What camera equipment should I buy?
This is one the questions I’m most frequently asked, like yesterday by James, a young university student. I’ll share my response to him, as it may be useful to other aspiring photographers among you.
First off, let me mention that we are die-hard Nikon advocates, having used their equipment unfailingly for fifteen years. Pro photographer friends of ours, though, are equally supportive of Canon, which is the other leading brand that we would recommend – obviously taking into account that your purchasing decision will be determined by your budget and photographic objectives.
Here’s my response to James:
“I admire you for the maturity and patience you are exhibiting.
If you are going to wait, and you are serious about doing photography at a high level, this is my advice.
It really would be ideal to get pro lenses from the get go, as they will last you a lifetime, and you will not have to go through what most people do, and that is slowly upgrading and losing money along the way on cheaper lenses.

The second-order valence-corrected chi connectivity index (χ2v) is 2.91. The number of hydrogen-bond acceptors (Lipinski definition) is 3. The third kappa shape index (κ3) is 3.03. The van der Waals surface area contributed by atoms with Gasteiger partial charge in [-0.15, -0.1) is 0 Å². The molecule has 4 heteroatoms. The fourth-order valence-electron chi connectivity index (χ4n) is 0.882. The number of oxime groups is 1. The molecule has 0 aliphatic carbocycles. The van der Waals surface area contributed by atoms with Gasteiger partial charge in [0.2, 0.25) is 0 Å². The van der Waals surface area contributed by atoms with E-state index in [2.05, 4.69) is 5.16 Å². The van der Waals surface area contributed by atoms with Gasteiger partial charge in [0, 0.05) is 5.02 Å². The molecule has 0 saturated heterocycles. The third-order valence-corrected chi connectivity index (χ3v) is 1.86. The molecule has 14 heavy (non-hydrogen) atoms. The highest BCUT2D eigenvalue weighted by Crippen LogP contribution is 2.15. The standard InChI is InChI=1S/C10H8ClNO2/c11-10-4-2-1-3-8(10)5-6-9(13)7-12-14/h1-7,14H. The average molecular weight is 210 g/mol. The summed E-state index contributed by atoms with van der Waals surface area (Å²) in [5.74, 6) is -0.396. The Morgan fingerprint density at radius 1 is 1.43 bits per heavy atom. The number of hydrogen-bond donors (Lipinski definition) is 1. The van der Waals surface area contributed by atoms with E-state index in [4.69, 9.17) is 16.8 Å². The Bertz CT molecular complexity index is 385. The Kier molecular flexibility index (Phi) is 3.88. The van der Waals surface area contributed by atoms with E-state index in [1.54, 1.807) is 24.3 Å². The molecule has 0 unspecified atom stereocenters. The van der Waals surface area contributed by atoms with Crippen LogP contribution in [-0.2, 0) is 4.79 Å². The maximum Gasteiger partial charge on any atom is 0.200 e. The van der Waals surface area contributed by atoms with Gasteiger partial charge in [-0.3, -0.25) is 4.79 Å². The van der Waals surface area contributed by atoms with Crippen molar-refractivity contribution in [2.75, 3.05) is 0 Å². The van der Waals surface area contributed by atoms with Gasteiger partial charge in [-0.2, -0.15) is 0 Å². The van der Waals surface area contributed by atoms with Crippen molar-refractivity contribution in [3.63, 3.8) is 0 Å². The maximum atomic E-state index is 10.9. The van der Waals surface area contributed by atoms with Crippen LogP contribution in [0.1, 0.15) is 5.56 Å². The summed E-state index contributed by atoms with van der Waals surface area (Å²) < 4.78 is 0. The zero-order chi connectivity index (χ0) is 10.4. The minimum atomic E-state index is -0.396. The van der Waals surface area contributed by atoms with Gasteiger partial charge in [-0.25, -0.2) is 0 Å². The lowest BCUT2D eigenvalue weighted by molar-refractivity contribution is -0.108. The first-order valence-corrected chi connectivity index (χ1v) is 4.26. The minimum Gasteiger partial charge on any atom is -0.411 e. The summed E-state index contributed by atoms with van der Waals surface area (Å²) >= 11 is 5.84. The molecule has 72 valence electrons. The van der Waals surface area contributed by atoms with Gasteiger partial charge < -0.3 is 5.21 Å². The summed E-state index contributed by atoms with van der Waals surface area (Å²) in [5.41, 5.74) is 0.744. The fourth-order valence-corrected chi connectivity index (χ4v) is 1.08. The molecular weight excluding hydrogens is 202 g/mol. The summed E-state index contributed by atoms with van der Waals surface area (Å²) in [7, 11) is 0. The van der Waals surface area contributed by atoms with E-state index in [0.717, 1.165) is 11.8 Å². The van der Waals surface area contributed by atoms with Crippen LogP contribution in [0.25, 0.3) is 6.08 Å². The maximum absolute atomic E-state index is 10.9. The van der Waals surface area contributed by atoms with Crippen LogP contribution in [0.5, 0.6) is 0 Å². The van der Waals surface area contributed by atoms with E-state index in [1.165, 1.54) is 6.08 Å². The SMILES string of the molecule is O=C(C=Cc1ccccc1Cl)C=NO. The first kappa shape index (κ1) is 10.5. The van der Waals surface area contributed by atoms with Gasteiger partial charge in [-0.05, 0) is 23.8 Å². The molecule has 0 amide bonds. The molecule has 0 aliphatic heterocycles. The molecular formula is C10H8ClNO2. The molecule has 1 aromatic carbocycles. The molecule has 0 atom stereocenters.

Please don’t get me wrong, the consumer lenses are excellent value for money, and they are perfect for hobbyist photographers, but just lack the extra sharpness and colour detail a pro lens will give you, and you do pay a big premium for that.
My list of lenses are as follows:
105 Macro f2.8
1.4 (1 stop light loss) and 2x (2 stop light loss) Nikon Teleconverters
SB900 and SB800 flashes
I would advise you to get the 70-200 f2.8 first, then a flash, then tele-converters, then 24-70, then 200-400, then 105 macro,then 14-24, and then the 600.
If you want to compromise, the 80-400 Nikon lens is a great utility lens, and you can sell it easily when you decide to upgrade.
Finally, the DX/FX sensor decision is based mainly on low light performance.
The DX is great because of the magnification factor for Wildlife and Sport, and works well to ISO 800.
The FX is great and probably the pro’s choice, because it works well to ISO 6400 and beyond on the new PRO bodies, gathers more accurate light and colour detail, is compromised on the zoom end but works brilliantly for wide-angle and landscape type shooting.
I hope this helps in some way to assist you in making the right decisions over time.”
So much the better if it can help some of you readers out too . . . and please feel free to add your own comments or questions below.